Copyright © 1998, Neal McEwen
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In the 1850s, Boston was the major American telegraph manufacturing center as well as a center for telegraph invention. Williams had a lot of company. Other instrument makers in Boston during this time were Thomas Hall, Daniel Davis, M. Wightman, N. B. Chamberlain, Moses Farmer and E. S. Ritchie. Most started out as mathematical, optical and philosophical instrument makers but made telegraph instruments as the demand for telegraph services grew. Williams was the most prominent of all the Boston makers, and the number of instruments made by Williams far exceeds the total of the others combined.
Williams supplied parts and apparatus to Thomas Edison, Joseph Stearns (who perfected duplex telegraphy, et. al.), Alexander Graham Bell and other inventors. The advertisement to the right testifies to the nature of Williams' business as a supplier. Edison, as a young inventor, leased space in a corner of the building from Williams before he had his own laboratory. In the December 1868 issue of The Telegrapher, Edison announced his address as "Care of Charles Williams Jr., Telegraph Instrument Maker, 109 Court Street, Boston." It was here, with the aide of one of Williams' employees that Edison built a working model of his first patented (1869) invention, a vote recorder. Moses Farmer, the most prominent telegraph inventor (repeater, call box, et.al.) of the mid 19th century, had his instruments built in Williams' shop.
The name Charles Williams Jr. is most often associated with the birth of the telephone. Alexander Graham Bell had his laboratory on the top floor of the five story building occupied by Williams. Thomas Watson, Bell's assistant was employed by Williams as a 'mechanic' who built prototype instruments. The first telephone line was strung between the William's shop and William's own house in Somerville three miles away in 1877.
Thomas Watson went to work in the Williams shop in July of 1872 at the age of 18 as a machinist's apprentice. We are lucky that Watson described the operation; this gives us insight into the state of telegraph instrument manufacturing in the early 1870s. Watson reports that Williams employed about twenty five men. There were twenty hand lathes and two engine lathes in addition to hand tools. Brass, steel, lumber and rough castings lay all about. Williams' workers started with raw wood and metal and amidst the shop, there was one tiny office which handled client meetings and the display of apparatus.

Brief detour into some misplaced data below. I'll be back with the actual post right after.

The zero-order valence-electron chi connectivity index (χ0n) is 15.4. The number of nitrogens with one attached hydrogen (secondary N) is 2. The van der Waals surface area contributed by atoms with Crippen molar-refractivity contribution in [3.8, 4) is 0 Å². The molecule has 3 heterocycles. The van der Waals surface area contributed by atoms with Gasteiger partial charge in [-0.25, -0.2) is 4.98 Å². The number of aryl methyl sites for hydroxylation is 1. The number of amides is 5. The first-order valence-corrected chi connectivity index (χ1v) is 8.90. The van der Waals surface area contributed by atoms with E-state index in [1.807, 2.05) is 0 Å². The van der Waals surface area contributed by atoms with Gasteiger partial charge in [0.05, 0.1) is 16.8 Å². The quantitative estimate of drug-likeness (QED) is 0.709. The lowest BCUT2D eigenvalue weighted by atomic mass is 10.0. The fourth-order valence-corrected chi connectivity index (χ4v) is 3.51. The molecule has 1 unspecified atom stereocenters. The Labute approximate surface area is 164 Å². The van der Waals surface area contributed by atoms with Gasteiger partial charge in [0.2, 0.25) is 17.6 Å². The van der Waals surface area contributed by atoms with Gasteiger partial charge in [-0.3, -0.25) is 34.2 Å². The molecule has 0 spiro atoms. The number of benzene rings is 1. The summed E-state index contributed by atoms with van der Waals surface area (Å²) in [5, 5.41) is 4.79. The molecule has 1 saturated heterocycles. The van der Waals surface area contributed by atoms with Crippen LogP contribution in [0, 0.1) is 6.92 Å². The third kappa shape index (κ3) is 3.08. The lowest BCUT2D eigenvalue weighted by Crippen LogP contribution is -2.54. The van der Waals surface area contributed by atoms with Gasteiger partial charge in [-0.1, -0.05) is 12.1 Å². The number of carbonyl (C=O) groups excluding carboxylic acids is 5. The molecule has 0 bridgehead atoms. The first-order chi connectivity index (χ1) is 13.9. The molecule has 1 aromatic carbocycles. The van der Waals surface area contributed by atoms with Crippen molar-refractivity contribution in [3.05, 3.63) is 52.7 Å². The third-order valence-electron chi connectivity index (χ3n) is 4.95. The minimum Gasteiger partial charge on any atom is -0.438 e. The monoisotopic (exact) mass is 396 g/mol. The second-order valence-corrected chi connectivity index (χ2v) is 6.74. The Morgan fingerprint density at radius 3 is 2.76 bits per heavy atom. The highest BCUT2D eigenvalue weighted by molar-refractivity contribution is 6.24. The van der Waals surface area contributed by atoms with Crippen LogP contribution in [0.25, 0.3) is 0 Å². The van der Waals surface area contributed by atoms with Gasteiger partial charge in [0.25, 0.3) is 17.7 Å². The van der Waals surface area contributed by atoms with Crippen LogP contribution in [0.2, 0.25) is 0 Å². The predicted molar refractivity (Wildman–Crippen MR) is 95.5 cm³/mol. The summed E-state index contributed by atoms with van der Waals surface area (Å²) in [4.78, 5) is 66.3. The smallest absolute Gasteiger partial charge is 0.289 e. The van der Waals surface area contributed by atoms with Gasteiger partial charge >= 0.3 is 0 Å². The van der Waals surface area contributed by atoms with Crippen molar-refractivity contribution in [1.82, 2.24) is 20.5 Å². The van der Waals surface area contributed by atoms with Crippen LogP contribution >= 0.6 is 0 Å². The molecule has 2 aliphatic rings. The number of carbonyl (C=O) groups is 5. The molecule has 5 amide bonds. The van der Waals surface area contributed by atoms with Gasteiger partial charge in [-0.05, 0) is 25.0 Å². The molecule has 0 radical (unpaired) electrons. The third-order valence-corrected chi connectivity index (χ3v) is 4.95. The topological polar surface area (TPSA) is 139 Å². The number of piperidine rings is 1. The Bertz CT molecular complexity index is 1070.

Watson disliked making the same instruments over and over so sought to minimize his efforts. He developed what we today call "jigs" or "fixtures" for turning out identical pieces with less work. He became sort of a "key man" (no pun intended) in the shop and survived the ups and downs of Williams' business.
In 1916, a plaque was placed on the building on Court Street commemorating the birthplace of the telephone in 1875. Unfortunately, the building is no longer standing. However, pieces of the upstairs were salvaged to recreate the Bell laboratory at the the headquarters of New England Telephone in Boston.
Williams manufactured all of the Bell Telephone equipment until the spring of 1879. The demand for telephones exceeded the capacity of the Williams' shop so other makers were licensed. The telephone for subscribers was called a "Williams coffin" because of the narrow box shape and wooden construction. Williams also built the first telephone switchboard of Doolittle design in 1878.
It is not known exactly when Williams ceased making telegraph instruments. There are no designs from Williams representative of the 1880s. As Williams embraced the demand for telephones, it is likely telegraph production was phased out in the mid 1870s. The entire Williams operation, physical plant and licenses were purchase by Western Electric in 1882. The Williams reputation for innovation continued and very much influenced Western Electric.
The Williams key shown in the two photos is representative of keys made in the 1860s for landline use. Keys with this lever shape are referred to as 'camelback' keys. Very early camelback keys had a highly exaggerated hump for the entire length of the lever. Later camelback keys levers had the back half of the lever horizontal as does the key shown. Notice the lever return spring in the bottom photo. It is a cylindrical coiled spring. Other makers of keys from this period used a 'safety pin' style spring. Other Williams keys have a cylindrical spring. Perhaps this is a Williams trademark.
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